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I'm using redhat 6 I have the following shell commands that I need to run from the webserver (apache -> through php ) that basically move & overwrite a file , kill a process and starts another . Obviously for some reasons all the operations are denied so I'm wondering if there is any way to execute them (e.g. what permission and how should I give to apache )

echo  shell_exec('mv -f /etc/resolv.test /etc/resolv.conf');
echo  shell_exec('killall horas');
echo  shell_exec('/xg/eng/sbin/startme &> /dev/null &');

the error log is mv: cannot move /etc/resolv.test' to/etc/resolv.conf': Permission denied horas(2105): Operation not permitted horas: no process killed

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Do your clients know you are doing this? If I were them, I'd run away as fast as possible. –  Deer Hunter Jan 18 '13 at 20:10
    
@Deer what clients ? I'm running my own stuff . –  user1963938 Jan 18 '13 at 20:59
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3 Answers

up vote 1 down vote accepted

well I'm aware that apache runs under apache but I think the question is how to give more permissions to apache so it can execute all these commands

the typical way to do this is to grant apache sudo access with NOPASSWD. you will want to be overly cautious with this because this can be exceedingly dangerous if misconfigured. something like

apache    ALL=(ALL) NOPASSWD: killall horas

might work. you might also want to write the whole thing up as a "wrapper" script and then only grant apache sudo access to that one script. (another reply recommends this as well.)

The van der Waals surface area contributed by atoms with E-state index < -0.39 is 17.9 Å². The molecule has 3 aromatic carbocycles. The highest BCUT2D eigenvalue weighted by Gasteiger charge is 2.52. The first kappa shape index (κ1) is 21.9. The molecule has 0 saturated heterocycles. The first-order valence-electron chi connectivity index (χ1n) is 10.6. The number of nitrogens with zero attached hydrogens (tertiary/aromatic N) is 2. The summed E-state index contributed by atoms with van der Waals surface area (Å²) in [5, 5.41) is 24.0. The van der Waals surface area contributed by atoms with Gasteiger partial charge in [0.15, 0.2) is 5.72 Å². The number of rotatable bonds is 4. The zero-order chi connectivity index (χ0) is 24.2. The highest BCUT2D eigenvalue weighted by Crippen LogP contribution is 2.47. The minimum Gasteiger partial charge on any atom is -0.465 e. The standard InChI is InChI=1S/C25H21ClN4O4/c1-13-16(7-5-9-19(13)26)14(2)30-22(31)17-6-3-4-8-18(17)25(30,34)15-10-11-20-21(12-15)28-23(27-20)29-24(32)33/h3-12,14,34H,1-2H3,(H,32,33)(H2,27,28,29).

remember, you are granting apache both execution AND privilege escalation. this is potentially a root-level remote exploit. test your scripts before deploying it and make sure you investigate securing access to the page with basic authentication and/or IP allows. you may also be better served investigating alternate solutions. does apache really need to manage your resolv.conf? could a cronjob perform the killall?

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+1 for answering the question, but also stating strongly that it's a terrible idea. Unfortunately, it's hard to stop people doing stupid things, but let's hope. –  Lattyware Jan 18 '13 at 18:56
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Apache processes runs normally as a special user ('apache' normally in Redhat). Find that out first. Then, you need to check that that user is allowed to perform that operation (files/dirs permissions).

It's very dangerous to let the user that runs the web server have big privileges to execute sensitive scripts that only root should perform. I don't know exactly your scenario, but judging from the snippet, I'd go with something more cautios as having a frequently running (once per minute) cron script (for root user perhaps) that just checks for the existence of some file, that is generated by the php script - if the file is present, it executes the task and removes the file.

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well I'm aware that apache runs under apache but I think the question is how to give more permissions to apache so it can execute all these commands . –  user1963938 Jan 18 '13 at 18:15
2  
@user1963938 What this answer is telling you is giving those permissions to apache is a bad idea. It pretty much defies the point of running apache as a limited user (or rather, stops that being the case). –  Lattyware Jan 18 '13 at 18:55
    
all the requests are made by my API / application so the "user" is not dangerous. –  user1963938 Jan 18 '13 at 19:20
    
see also here: stackoverflow.com/a/9873970/277304 –  leonbloy Jan 18 '13 at 19:23
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I usually do one of the following:

  • Make php update a database and have a minutely cronjob running as the correct user that checks that database. This will introduce a delay, but is safest
  • Wrap all these commands in a shellscript and make apache run sudo -u correctuser_here /path/to/script and of course add permissions for this to /etc/sudoers: www-data ALL=correctuser /path/to/script
  • And my favourite: use queueing software (I'm partial to beanstalk as it's simple): Make php add an item to a queue and have a daemon in the background constantly retrieve and process items.

In your usecase option 2 sounds like the right thing to do.

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